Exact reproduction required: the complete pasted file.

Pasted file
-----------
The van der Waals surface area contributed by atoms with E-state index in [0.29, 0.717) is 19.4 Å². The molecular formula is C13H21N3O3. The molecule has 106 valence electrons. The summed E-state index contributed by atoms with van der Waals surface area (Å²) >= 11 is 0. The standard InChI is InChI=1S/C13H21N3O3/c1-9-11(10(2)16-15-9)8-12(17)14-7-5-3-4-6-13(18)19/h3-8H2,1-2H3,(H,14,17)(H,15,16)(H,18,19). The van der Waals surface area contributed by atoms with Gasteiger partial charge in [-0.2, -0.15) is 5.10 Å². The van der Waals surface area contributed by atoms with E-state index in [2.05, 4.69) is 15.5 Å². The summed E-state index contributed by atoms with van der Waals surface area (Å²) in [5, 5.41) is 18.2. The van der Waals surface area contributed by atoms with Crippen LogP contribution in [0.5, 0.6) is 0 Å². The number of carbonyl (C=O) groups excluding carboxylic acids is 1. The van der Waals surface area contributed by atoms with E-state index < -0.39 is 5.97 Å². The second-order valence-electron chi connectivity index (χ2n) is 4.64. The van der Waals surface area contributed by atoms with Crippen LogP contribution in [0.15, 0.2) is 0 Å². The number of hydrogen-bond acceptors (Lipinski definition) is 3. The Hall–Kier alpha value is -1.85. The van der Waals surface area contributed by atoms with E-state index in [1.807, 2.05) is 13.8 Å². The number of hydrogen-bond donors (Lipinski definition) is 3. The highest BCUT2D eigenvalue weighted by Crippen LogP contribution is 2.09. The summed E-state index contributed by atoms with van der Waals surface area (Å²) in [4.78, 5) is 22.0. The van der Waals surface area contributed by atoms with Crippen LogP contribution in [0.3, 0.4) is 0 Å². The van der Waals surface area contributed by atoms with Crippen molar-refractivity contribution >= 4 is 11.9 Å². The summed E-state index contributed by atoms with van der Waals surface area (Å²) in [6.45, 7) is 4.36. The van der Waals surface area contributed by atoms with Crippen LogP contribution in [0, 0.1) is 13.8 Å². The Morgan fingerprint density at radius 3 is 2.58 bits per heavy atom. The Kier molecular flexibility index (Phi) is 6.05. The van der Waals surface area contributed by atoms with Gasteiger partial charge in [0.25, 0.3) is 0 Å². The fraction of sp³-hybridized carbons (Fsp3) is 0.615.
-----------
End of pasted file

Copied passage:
The van der Waals surface area contributed by atoms with E-state index in [0.29, 0.717) is 19.4 Å². The molecular formula is C13H21N3O3. The molecule has 106 valence electrons. The summed E-state index contributed by atoms with van der Waals surface area (Å²) >= 11 is 0. The standard InChI is InChI=1S/C13H21N3O3/c1-9-11(10(2)16-15-9)8-12(17)14-7-5-3-4-6-13(18)19/h3-8H2,1-2H3,(H,14,17)(H,15,16)(H,18,19). The van der Waals surface area contributed by atoms with Gasteiger partial charge in [-0.2, -0.15) is 5.10 Å². The van der Waals surface area contributed by atoms with E-state index in [2.05, 4.69) is 15.5 Å². The summed E-state index contributed by atoms with van der Waals surface area (Å²) in [5, 5.41) is 18.2. The van der Waals surface area contributed by atoms with Crippen LogP contribution in [0.5, 0.6) is 0 Å². The number of carbonyl (C=O) groups excluding carboxylic acids is 1. The van der Waals surface area contributed by atoms with E-state index < -0.39 is 5.97 Å². The second-order valence-electron chi connectivity index (χ2n) is 4.64. The van der Waals surface area contributed by atoms with Crippen LogP contribution in [0.15, 0.2) is 0 Å². The number of hydrogen-bond acceptors (Lipinski definition) is 3. The Hall–Kier alpha value is -1.85. The van der Waals surface area contributed by atoms with E-state index in [1.807, 2.05) is 13.8 Å². The number of hydrogen-bond donors (Lipinski definition) is 3. The highest BCUT2D eigenvalue weighted by Crippen LogP contribution is 2.09. The summed E-state index contributed by atoms with van der Waals surface area (Å²) in [4.78, 5) is 22.0. The van der Waals surface area contributed by atoms with Crippen LogP contribution in [0.3, 0.4) is 0 Å². The van der Waals surface area contributed by atoms with Crippen molar-refractivity contribution >= 4 is 11.9 Å². The summed E-state index contributed by atoms with van der Waals surface area (Å²) in [6.45, 7) is 4.36. The van der Waals surface area contributed by atoms with Crippen LogP contribution in [0, 0.1) is 13.8 Å². The Morgan fingerprint density at radius 3 is 2.58 bits per heavy atom. The Kier molecular flexibility index (Phi) is 6.05. The van der Waals surface area contributed by atoms with Gasteiger partial charge in [0.25, 0.3) is 0 Å². The fraction of sp³-hybridized carbons (Fsp3) is 0.615.